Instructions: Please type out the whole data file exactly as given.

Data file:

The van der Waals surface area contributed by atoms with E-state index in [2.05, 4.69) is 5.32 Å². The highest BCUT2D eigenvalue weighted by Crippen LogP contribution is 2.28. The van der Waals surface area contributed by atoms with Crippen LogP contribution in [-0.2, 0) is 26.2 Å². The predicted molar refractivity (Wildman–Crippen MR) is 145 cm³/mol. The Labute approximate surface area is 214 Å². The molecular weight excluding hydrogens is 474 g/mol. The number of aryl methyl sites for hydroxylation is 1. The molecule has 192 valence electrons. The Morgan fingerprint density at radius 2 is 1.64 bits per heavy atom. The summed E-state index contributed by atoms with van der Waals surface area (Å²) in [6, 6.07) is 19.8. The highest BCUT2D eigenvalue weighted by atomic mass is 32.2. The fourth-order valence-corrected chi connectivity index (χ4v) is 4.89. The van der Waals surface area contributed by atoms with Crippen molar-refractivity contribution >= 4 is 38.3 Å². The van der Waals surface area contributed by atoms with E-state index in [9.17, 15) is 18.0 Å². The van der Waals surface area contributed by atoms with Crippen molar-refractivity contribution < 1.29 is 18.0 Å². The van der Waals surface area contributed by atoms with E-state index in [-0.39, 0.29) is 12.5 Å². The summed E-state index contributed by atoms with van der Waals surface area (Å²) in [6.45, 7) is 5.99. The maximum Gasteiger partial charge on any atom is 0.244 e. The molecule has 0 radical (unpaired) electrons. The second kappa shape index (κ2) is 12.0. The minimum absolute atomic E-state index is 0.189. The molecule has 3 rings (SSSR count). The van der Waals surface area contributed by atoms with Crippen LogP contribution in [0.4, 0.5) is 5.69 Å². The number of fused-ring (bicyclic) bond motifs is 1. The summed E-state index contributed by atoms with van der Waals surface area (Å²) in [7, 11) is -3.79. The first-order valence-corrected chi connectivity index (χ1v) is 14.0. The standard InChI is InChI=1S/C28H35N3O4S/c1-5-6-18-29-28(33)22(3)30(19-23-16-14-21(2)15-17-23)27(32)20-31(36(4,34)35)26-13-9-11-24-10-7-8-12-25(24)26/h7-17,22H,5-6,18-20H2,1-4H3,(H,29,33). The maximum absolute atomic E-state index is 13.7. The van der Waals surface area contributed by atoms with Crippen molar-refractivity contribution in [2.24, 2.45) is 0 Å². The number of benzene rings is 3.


The van der Waals surface area contributed by atoms with E-state index in [2.05, 4.69) is 5.32 Å². The highest BCUT2D eigenvalue weighted by Crippen LogP contribution is 2.28. The van der Waals surface area contributed by atoms with Crippen LogP contribution in [-0.2, 0) is 26.2 Å². The predicted molar refractivity (Wildman–Crippen MR) is 145 cm³/mol. The Labute approximate surface area is 214 Å². The molecular weight excluding hydrogens is 474 g/mol. The number of aryl methyl sites for hydroxylation is 1. The molecule has 192 valence electrons. The Morgan fingerprint density at radius 2 is 1.64 bits per heavy atom. The summed E-state index contributed by atoms with van der Waals surface area (Å²) in [6, 6.07) is 19.8. The highest BCUT2D eigenvalue weighted by atomic mass is 32.2. The fourth-order valence-corrected chi connectivity index (χ4v) is 4.89. The van der Waals surface area contributed by atoms with Crippen molar-refractivity contribution >= 4 is 38.3 Å². The van der Waals surface area contributed by atoms with E-state index in [9.17, 15) is 18.0 Å². The van der Waals surface area contributed by atoms with Crippen molar-refractivity contribution < 1.29 is 18.0 Å². The van der Waals surface area contributed by atoms with E-state index in [-0.39, 0.29) is 12.5 Å². The summed E-state index contributed by atoms with van der Waals surface area (Å²) in [6.45, 7) is 5.99. The maximum Gasteiger partial charge on any atom is 0.244 e. The molecule has 0 radical (unpaired) electrons. The second kappa shape index (κ2) is 12.0. The minimum absolute atomic E-state index is 0.189. The molecule has 3 rings (SSSR count). The van der Waals surface area contributed by atoms with Crippen LogP contribution in [0.4, 0.5) is 5.69 Å². The number of fused-ring (bicyclic) bond motifs is 1. The summed E-state index contributed by atoms with van der Waals surface area (Å²) in [7, 11) is -3.79. The first-order valence-corrected chi connectivity index (χ1v) is 14.0. The standard InChI is InChI=1S/C28H35N3O4S/c1-5-6-18-29-28(33)22(3)30(19-23-16-14-21(2)15-17-23)27(32)20-31(36(4,34)35)26-13-9-11-24-10-7-8-12-25(24)26/h7-17,22H,5-6,18-20H2,1-4H3,(H,29,33). The maximum absolute atomic E-state index is 13.7. The van der Waals surface area contributed by atoms with Crippen molar-refractivity contribution in [2.24, 2.45) is 0 Å². The number of benzene rings is 3.